According to the U.S. Bureau of Labor Statistics (BLS), occupational eye injuries cause production losses to the value of $300 million each year nationwide, including in Arizona. An estimated 700,000 employees' eyes are hurt at work each year, equaling about 2,000 such injuries per day -- or one every 45 seconds. That is alarming considering that the simple solution is to wear eye protection.
Employers in Arizona may recognize the importance of having one or more employees undergo first aid training after an incident in a neighboring state. Reportedly, the event occurred on a recent Tuesday at a factory that makes wooden framework to support roofs. An employee apparently suffered a serious injury in a workplace accident.
Safety hazards exist in all work environments, and compliance with safety regulations is vital. While each industry in Arizona has its unique dangers, some work injury risks that are common to all are often overlooked. Dehydration is one of those risk elements that can cause various physical problems, particularly when workers are exposed to heat -- both indoors and outside.
Whether they like it or not, most Arizona employees spend more time at their jobs than anywhere else. While this may not seem like a big deal, it can be once individuals consider the likelihood of a work injury or serious illness and how it might negatively affect them in the long term. While some occupations come with obvious risks, other jobs may put employees' health in danger in surprising ways.
Workers' compensation is insurance that employers in Arizona -- and other states – purchase to help cover medical expenses and lost wages when an employee is injured on the job. In exchange, the employee agrees not to sue when he or she is injured, regardless of who is at fault. This, perhaps, is one of the best aspects of workers' compensation; everybody makes mistakes from time to time, and it's nice to know that even when an employee is hurt at work due to an error or momentary lapse in judgment, he or she will not be saddled with insurmountable medical bills.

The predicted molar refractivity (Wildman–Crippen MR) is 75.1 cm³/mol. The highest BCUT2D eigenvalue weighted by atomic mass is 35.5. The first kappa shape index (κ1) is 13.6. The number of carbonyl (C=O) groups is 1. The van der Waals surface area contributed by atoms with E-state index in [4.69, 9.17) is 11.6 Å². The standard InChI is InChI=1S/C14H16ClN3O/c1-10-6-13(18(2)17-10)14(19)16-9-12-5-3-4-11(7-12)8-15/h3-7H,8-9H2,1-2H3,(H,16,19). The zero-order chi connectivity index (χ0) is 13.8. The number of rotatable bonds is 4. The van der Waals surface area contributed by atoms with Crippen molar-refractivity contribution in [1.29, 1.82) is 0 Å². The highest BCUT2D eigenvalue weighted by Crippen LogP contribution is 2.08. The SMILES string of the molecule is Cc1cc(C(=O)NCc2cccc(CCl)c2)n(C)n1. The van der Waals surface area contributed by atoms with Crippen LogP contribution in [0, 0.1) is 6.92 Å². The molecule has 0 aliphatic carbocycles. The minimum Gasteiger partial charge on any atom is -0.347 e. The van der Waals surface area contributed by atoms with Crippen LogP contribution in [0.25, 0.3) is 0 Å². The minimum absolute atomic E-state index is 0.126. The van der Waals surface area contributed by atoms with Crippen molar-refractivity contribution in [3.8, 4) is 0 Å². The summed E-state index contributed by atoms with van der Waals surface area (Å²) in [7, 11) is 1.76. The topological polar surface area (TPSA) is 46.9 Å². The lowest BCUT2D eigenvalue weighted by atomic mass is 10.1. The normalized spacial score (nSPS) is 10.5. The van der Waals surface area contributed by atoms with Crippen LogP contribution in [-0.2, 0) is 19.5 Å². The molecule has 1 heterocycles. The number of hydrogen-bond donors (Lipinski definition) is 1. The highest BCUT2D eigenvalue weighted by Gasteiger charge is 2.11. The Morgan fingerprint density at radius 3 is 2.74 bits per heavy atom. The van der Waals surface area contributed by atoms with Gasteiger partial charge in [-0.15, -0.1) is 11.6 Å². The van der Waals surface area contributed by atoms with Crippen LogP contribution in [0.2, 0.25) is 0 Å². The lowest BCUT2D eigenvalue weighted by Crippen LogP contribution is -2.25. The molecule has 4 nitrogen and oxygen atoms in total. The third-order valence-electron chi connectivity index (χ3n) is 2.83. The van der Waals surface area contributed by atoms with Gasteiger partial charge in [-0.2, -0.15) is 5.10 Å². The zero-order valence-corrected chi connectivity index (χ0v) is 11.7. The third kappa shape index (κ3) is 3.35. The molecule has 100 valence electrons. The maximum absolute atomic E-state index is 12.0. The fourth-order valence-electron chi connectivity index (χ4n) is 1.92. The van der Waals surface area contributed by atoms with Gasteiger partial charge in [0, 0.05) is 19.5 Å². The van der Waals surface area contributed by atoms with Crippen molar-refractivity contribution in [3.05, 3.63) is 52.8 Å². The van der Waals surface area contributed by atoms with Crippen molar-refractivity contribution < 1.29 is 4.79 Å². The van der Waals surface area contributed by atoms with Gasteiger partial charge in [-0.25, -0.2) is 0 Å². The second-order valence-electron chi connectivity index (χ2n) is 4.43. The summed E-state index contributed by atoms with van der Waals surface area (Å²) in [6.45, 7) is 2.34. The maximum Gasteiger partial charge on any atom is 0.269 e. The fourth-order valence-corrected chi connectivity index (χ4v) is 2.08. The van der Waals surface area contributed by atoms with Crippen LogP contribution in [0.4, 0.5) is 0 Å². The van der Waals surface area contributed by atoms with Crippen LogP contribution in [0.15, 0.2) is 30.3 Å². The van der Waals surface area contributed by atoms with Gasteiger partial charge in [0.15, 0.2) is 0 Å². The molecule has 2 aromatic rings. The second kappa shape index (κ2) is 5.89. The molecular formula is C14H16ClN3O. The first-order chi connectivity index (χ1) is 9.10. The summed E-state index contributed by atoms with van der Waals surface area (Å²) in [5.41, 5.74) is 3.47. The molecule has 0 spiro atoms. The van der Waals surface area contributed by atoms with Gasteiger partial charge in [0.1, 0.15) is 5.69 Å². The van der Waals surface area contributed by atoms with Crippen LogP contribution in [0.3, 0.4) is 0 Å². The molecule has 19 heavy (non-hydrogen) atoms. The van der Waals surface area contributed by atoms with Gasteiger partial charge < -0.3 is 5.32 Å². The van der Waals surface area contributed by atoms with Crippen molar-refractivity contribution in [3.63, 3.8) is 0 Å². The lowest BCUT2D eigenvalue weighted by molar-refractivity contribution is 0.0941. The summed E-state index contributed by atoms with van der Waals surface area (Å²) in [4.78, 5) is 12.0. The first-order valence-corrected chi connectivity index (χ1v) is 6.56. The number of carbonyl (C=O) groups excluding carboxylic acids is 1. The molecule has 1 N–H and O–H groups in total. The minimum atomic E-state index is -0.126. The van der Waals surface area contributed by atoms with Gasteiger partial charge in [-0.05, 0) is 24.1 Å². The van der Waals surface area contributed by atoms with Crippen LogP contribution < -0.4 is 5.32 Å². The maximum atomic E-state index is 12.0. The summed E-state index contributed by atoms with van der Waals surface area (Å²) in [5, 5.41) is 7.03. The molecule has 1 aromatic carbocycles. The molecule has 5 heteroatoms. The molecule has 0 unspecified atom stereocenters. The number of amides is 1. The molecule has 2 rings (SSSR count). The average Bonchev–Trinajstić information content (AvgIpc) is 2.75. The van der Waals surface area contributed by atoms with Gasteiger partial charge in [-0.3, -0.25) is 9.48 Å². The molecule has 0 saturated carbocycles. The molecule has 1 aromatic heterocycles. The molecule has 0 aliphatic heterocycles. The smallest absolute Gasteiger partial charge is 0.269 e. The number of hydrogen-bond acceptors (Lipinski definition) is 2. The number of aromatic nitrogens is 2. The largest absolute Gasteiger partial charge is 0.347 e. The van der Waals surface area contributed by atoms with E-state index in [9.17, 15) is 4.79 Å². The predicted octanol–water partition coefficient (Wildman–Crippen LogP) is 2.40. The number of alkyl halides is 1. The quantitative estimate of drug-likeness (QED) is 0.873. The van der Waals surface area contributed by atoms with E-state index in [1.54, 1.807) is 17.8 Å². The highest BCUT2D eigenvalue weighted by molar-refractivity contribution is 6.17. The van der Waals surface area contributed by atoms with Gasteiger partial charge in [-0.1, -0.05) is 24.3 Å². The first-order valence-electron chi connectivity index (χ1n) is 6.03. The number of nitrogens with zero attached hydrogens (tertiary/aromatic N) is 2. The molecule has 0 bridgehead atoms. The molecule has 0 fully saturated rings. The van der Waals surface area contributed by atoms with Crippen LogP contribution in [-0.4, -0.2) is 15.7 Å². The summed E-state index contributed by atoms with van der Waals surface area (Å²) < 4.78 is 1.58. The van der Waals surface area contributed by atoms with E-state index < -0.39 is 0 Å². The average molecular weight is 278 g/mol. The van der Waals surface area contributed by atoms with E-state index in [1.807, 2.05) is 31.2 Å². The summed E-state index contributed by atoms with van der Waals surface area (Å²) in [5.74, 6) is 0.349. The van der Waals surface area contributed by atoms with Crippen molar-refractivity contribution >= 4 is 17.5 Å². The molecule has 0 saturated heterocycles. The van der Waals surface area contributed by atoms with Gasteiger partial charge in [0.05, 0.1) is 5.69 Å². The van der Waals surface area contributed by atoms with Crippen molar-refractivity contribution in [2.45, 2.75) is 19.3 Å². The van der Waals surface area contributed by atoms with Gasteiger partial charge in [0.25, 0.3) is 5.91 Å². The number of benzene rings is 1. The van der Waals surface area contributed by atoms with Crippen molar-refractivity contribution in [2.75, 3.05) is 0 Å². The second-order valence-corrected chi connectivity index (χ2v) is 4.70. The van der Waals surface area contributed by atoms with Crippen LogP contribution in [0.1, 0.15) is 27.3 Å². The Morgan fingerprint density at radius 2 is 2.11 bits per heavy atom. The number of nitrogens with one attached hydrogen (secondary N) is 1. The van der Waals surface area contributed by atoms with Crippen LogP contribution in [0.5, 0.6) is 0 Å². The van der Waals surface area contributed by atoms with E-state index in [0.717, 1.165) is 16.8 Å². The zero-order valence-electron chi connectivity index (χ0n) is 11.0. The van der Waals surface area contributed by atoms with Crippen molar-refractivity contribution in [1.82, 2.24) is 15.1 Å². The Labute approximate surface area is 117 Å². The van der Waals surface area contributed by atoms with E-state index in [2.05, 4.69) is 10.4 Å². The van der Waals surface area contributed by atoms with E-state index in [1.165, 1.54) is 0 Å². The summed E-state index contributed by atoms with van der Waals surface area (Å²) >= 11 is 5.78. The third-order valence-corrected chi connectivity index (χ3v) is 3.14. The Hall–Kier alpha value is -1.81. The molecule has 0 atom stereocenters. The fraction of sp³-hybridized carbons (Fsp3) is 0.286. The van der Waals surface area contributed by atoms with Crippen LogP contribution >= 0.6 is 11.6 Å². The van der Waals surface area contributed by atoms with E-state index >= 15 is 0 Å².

Sometimes, accidents at Arizona job sites happen in an instant. Often, though, office workers experience more gradual injuries, issues that build up over time after lots of repetitive movement or strain. University researchers have come up with what they hope will be a useful tool to quickly and easily determine stress damage caused by computer programs.
Training is a vital part of any Arizona industry. Instructing workers how to safely perform their duties is the responsibility of every employer. When that training is not provided, a workplace accident is practically inevitable.
The men and women who handle baggage at the nation's airports, including those here in Arizona, go about their daily duties behind the scenes. Few people consider the fact that baggage handlers are hurt at work on a consistent basis. Lifting bags, boxes and other cargo, among other hazards they face, causes numerous injuries each year.
Arizona workers are not only eligible for workers' compensation benefits after being wounded in a catastrophic and sudden accident while at work. They are also eligible for benefits when they suffer from gradual injuries that develop over time. Due to the fact that it can takes weeks, months or even years for these injuries to reach an intolerable level, the insurer and employer might attempt to either reduce the benefits you receive or deny your claim all together.
Most Arizona companies take the safety of their employees seriously and provide them with the training and equipment they need to keep from being hurt on-the-job. However, other companies fail to follow the regulations and laws enforced by the Occupational Safety and Health Administration (OSHA). They fail to acknowledge that the proper training and equipment are essential to preventing a work injury.